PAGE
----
#### CSC274b

Spring 2000

Ileana Streinu

#
Lecture 17

#### Thursday, March 28, 2000

Eric Demaine's
talk.

## Folding and Cutting Paper

### Erik Demaine

Department of Computer Science

University of Waterloo

Take a sheet of paper, fold it flat, and make one complete straight cut. What
shapes can the unfolded pieces make? The earliest reference to this idea is a
1721 Japanese puzzle book, in which a Japanese crest is made by this method.
Houdini used folding and cutting for a magic trick before he became a famous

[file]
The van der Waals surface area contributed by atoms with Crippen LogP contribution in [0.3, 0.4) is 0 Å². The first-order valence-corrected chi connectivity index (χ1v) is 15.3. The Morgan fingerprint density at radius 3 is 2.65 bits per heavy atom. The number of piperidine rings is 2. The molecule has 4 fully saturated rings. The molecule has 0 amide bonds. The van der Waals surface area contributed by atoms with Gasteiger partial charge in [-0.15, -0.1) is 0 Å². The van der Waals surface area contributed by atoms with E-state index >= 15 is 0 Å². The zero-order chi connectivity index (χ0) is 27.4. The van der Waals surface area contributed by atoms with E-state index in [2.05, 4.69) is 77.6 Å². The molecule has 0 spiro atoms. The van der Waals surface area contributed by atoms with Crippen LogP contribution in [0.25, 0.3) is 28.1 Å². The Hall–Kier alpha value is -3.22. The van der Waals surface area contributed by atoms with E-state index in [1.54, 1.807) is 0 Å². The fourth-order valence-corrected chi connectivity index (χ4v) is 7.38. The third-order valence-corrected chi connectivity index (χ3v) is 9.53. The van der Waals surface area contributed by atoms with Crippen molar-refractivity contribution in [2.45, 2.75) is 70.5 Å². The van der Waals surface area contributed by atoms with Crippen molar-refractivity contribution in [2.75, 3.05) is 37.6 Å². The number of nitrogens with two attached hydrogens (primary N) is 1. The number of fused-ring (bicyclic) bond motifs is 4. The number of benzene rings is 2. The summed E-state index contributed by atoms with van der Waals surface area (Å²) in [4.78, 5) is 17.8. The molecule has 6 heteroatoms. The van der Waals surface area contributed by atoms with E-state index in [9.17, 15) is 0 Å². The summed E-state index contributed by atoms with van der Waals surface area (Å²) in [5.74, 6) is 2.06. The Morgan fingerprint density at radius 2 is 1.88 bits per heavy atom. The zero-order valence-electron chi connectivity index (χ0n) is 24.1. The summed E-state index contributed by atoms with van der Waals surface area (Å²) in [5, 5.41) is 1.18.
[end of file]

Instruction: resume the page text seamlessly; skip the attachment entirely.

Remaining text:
escape artist. This talk discusses our work on the fold-and-cut problem: given
a collection of line segments (i.e., a plane graph), find a flat folding of the
plane so that precisely those line segments are folded to a common line, along
which we can cut to make the desired shapes.

I will describe two algorithms that we have developed to solve this problem for
any collection of line segments: convex and nonconvex polygons, multiple
disjoint polygons, adjoining polygons, nested polygons, and even floating line
segments and points. The first algorithm (joint work with Martin Demaine and
Anna Lubiw) is based on the straight skeleton. The second algorithm (joint
work with Marshall Bern, David Eppstein, and Barry Hayes) is based on disk
packing.

Last modified March 28, 2000.